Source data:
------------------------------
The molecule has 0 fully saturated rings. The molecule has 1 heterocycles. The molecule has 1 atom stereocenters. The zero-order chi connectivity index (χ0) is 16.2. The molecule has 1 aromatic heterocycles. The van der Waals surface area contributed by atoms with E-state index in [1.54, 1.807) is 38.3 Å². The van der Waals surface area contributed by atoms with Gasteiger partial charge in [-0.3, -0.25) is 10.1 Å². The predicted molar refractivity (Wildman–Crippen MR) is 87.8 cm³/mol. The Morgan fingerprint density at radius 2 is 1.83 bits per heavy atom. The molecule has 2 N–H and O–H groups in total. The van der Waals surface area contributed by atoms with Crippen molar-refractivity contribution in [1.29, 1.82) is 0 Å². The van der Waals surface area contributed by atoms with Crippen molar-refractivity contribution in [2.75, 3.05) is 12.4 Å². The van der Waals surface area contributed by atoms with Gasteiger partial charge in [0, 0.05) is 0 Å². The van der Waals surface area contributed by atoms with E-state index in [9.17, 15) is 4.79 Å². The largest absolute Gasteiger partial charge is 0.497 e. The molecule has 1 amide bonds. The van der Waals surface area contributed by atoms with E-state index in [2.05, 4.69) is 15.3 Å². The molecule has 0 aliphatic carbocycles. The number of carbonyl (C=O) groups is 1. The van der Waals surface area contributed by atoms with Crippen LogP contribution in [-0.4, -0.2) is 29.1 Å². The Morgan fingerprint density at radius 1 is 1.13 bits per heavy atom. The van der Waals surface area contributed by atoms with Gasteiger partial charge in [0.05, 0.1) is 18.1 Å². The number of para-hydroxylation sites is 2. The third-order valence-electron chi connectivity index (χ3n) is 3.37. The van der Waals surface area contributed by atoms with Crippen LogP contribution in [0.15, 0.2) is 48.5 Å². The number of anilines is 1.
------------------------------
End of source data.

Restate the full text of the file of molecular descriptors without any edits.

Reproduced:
The molecule has 0 fully saturated rings. The molecule has 1 heterocycles. The molecule has 1 atom stereocenters. The zero-order chi connectivity index (χ0) is 16.2. The molecule has 1 aromatic heterocycles. The van der Waals surface area contributed by atoms with E-state index in [1.54, 1.807) is 38.3 Å². The van der Waals surface area contributed by atoms with Gasteiger partial charge in [-0.3, -0.25) is 10.1 Å². The predicted molar refractivity (Wildman–Crippen MR) is 87.8 cm³/mol. The Morgan fingerprint density at radius 2 is 1.83 bits per heavy atom. The molecule has 2 N–H and O–H groups in total. The van der Waals surface area contributed by atoms with Crippen molar-refractivity contribution in [1.29, 1.82) is 0 Å². The van der Waals surface area contributed by atoms with Crippen molar-refractivity contribution in [2.75, 3.05) is 12.4 Å². The van der Waals surface area contributed by atoms with Gasteiger partial charge in [0, 0.05) is 0 Å². The van der Waals surface area contributed by atoms with E-state index in [9.17, 15) is 4.79 Å². The largest absolute Gasteiger partial charge is 0.497 e. The molecule has 1 amide bonds. The van der Waals surface area contributed by atoms with E-state index in [2.05, 4.69) is 15.3 Å². The molecule has 0 aliphatic carbocycles. The number of carbonyl (C=O) groups is 1. The van der Waals surface area contributed by atoms with Crippen LogP contribution in [-0.4, -0.2) is 29.1 Å². The Morgan fingerprint density at radius 1 is 1.13 bits per heavy atom. The van der Waals surface area contributed by atoms with Gasteiger partial charge in [0.05, 0.1) is 18.1 Å². The number of para-hydroxylation sites is 2. The third-order valence-electron chi connectivity index (χ3n) is 3.37. The van der Waals surface area contributed by atoms with Crippen LogP contribution in [0.15, 0.2) is 48.5 Å². The number of anilines is 1.